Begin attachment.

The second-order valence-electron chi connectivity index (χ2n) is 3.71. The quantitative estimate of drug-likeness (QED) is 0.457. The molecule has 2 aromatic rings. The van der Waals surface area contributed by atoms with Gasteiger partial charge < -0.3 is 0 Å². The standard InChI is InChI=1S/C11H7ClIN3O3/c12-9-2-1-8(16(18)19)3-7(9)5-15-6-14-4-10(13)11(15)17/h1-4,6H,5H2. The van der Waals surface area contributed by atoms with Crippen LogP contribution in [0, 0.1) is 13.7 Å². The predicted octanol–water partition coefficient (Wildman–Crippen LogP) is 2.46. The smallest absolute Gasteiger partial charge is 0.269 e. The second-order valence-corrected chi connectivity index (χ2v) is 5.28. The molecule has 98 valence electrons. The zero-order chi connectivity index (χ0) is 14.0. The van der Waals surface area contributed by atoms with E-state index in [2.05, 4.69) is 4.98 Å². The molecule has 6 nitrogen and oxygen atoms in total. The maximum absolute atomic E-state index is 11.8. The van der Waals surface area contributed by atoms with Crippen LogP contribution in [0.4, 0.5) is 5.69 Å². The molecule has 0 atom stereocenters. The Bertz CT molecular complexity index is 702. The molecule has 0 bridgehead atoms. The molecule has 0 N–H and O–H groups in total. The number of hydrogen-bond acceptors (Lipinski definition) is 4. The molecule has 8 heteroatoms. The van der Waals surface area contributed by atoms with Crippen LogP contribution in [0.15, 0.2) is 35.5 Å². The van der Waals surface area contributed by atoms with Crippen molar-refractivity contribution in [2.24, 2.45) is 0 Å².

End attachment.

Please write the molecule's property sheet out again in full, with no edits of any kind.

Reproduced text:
The second-order valence-electron chi connectivity index (χ2n) is 3.71. The quantitative estimate of drug-likeness (QED) is 0.457. The molecule has 2 aromatic rings. The van der Waals surface area contributed by atoms with Gasteiger partial charge < -0.3 is 0 Å². The standard InChI is InChI=1S/C11H7ClIN3O3/c12-9-2-1-8(16(18)19)3-7(9)5-15-6-14-4-10(13)11(15)17/h1-4,6H,5H2. The van der Waals surface area contributed by atoms with Crippen LogP contribution in [0, 0.1) is 13.7 Å². The predicted octanol–water partition coefficient (Wildman–Crippen LogP) is 2.46. The smallest absolute Gasteiger partial charge is 0.269 e. The second-order valence-corrected chi connectivity index (χ2v) is 5.28. The molecule has 98 valence electrons. The zero-order chi connectivity index (χ0) is 14.0. The van der Waals surface area contributed by atoms with E-state index in [2.05, 4.69) is 4.98 Å². The molecule has 6 nitrogen and oxygen atoms in total. The maximum absolute atomic E-state index is 11.8. The van der Waals surface area contributed by atoms with Crippen LogP contribution in [0.4, 0.5) is 5.69 Å². The molecule has 0 atom stereocenters. The Bertz CT molecular complexity index is 702. The molecule has 0 bridgehead atoms. The molecule has 0 N–H and O–H groups in total. The number of hydrogen-bond acceptors (Lipinski definition) is 4. The molecule has 8 heteroatoms. The van der Waals surface area contributed by atoms with Crippen LogP contribution in [0.15, 0.2) is 35.5 Å². The van der Waals surface area contributed by atoms with Crippen molar-refractivity contribution in [2.24, 2.45) is 0 Å².